Beyond Your Credit Score: Lenders Increasingly Demand More Personal Data

(Associated Press) Would you feel comfortable disclosing your bank account information on a personal loan application? What about your work history? Your college major?

That’s what it could take to borrow money from some loan companies that consider alternative data — which can be anything that isn’t in your credit report — when deciding whether to approve your loan application.

Companies that use the data say it helps them better evaluate applicants by giving them insight beyond a credit report, which usually shows things like your name, address, Social Security number, and current and past credit accounts.

Lenders and consumer advocates agree the credit scoring system is imperfect. The Federal Trade Commission reported in 2013 that 1 in 5 Americans had a mistake in at least one of their three credit reports. You can check for errors on your credit reports for free.

But many lenders have a minimum credit score requirement for an unsecured loan, because it’s still considered a strong indicator of your financial responsibility.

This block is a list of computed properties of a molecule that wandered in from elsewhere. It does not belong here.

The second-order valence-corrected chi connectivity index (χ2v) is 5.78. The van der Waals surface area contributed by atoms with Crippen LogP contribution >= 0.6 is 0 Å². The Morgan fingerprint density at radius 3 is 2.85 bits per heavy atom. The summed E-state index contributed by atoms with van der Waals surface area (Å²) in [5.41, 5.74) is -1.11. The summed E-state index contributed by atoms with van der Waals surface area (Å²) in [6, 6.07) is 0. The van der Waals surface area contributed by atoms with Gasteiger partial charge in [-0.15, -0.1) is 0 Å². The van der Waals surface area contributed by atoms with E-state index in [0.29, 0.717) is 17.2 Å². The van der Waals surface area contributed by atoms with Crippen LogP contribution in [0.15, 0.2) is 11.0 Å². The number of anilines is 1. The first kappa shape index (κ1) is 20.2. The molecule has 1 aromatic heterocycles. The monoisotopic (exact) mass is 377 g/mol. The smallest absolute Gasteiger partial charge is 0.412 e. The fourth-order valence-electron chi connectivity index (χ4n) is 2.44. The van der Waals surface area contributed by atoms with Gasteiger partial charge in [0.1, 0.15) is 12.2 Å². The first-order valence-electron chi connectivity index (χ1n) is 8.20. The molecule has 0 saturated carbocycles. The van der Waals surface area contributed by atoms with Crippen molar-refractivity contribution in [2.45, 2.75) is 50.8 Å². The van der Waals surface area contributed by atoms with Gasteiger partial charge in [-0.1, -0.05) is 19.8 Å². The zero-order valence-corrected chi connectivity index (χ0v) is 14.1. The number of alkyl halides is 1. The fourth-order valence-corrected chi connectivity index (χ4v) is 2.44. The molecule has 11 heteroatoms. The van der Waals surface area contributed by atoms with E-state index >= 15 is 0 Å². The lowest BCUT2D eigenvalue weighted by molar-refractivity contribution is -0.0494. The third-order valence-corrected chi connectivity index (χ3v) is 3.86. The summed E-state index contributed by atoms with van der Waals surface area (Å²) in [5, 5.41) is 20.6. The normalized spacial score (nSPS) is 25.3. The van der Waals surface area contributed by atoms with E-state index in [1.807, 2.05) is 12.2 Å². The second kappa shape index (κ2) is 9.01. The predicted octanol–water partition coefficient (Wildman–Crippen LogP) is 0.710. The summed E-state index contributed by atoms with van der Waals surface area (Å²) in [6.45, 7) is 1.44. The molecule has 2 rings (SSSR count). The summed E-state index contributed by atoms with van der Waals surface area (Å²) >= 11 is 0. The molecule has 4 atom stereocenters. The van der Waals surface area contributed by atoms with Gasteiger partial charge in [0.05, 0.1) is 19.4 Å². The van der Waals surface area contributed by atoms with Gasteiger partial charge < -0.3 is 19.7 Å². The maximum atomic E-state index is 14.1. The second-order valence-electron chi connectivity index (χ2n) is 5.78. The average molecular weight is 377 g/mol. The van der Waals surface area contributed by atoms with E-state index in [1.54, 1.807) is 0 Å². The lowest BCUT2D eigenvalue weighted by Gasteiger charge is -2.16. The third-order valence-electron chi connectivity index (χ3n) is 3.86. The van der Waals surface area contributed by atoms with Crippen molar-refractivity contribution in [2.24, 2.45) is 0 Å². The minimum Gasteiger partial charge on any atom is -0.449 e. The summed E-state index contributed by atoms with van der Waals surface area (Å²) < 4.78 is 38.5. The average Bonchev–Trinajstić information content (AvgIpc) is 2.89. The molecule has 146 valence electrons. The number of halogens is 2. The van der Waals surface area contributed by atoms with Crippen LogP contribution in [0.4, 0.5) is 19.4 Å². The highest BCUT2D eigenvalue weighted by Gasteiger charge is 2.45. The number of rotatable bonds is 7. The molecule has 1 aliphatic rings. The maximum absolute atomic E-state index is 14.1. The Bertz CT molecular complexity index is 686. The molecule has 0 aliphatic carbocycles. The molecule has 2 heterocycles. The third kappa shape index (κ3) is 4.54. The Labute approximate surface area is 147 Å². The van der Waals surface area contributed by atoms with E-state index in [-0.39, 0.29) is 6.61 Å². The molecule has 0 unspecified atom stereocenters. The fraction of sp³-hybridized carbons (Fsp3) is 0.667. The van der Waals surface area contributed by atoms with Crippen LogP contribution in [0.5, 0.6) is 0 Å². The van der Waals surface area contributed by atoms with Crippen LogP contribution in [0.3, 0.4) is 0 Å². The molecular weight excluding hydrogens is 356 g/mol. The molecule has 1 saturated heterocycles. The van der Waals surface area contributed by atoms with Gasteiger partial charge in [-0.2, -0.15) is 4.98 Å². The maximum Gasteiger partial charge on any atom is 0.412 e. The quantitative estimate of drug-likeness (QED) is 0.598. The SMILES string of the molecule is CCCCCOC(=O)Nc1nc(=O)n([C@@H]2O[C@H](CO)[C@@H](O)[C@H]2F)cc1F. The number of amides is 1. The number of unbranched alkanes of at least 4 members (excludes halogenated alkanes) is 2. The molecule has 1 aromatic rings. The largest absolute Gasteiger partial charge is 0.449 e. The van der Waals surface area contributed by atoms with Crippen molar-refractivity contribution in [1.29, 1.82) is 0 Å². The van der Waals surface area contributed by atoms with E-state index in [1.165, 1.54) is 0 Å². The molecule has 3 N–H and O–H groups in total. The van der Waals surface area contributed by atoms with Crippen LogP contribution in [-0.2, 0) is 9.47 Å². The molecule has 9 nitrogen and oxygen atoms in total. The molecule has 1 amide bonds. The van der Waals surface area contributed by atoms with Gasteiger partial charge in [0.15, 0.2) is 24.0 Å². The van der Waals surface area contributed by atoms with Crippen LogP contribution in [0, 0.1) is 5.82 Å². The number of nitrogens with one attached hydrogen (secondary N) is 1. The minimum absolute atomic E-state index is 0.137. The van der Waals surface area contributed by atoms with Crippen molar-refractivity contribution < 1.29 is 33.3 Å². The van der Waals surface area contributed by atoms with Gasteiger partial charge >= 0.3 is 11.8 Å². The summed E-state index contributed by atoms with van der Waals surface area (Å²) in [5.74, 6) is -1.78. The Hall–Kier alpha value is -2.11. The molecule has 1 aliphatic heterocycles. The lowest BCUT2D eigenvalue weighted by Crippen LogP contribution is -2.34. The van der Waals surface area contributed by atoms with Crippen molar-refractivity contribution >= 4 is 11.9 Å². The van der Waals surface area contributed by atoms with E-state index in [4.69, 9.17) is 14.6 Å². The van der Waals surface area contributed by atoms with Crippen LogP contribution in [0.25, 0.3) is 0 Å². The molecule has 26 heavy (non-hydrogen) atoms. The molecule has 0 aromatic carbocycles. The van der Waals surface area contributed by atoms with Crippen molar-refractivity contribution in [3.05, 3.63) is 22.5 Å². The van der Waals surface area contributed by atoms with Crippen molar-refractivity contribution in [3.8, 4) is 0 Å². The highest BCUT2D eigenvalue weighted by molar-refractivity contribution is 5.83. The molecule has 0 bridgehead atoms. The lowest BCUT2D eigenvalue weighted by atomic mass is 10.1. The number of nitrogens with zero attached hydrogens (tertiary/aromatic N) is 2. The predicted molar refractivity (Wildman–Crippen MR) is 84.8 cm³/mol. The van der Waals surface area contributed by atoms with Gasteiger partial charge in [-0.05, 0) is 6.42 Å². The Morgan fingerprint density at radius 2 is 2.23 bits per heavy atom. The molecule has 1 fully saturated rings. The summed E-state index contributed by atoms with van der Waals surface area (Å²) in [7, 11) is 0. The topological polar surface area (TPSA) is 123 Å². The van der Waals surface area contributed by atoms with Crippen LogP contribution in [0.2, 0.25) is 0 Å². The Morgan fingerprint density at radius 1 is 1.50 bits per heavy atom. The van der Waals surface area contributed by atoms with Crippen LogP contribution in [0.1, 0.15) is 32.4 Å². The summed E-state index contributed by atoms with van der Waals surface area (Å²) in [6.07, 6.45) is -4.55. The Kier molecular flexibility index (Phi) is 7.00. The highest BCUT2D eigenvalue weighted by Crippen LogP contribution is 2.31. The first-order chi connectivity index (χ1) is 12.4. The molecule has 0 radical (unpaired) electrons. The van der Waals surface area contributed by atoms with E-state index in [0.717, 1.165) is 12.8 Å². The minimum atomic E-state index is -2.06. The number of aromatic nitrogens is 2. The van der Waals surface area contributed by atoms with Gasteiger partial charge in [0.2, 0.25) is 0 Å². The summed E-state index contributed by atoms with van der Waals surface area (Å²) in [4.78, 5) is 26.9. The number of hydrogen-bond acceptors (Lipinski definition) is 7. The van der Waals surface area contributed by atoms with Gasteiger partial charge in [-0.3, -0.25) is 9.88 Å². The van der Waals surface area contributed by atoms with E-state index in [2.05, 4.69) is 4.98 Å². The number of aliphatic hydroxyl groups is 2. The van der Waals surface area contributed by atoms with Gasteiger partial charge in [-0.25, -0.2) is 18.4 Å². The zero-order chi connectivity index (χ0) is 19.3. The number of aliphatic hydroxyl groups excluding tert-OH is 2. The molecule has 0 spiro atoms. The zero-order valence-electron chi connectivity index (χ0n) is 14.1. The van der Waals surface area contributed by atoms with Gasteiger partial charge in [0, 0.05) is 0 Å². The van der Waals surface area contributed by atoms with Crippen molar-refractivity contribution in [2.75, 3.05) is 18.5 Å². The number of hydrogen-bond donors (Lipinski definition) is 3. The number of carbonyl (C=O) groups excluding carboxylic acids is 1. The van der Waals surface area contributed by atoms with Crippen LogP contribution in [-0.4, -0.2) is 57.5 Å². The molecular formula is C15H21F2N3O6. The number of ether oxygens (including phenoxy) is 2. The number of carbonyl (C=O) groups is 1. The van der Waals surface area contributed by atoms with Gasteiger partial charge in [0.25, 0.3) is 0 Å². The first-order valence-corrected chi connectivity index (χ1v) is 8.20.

Online lender Earnest requires borrowers have at least a 680 credit score to get a personal loan. But Chief Product Officer David Green says the company also asks applicants to link bank account information to give a more current view of how that person spends and saves.

“(Your credit score) is still a big deal because … it’s a very robust dataset and it’s an important part of your financial story,” Green says. “I looked at thousands and thousands of credit reports in my first couple years at Earnest, and a lot of times you can tell (the credit score) just is telling the wrong story.”

An increase in the intrusive nature of the data lenders consider in application decisions should be met with more transparency to the consumer about what’s being used, says Brent Adams, senior vice president of policy and communication for the Chicago-based financial research and advocacy nonprofit Woodstock Institute.

“There’s another piece of this which (is) — it’s inevitable,” Adams says. “There’s no real point in digging one’s heels in and opposing the use of alternative data because it’s inevitable.”

This article was provided to The Associated Press by the personal finance website NerdWallet. Annie Millerbernd is a writer at NerdWallet.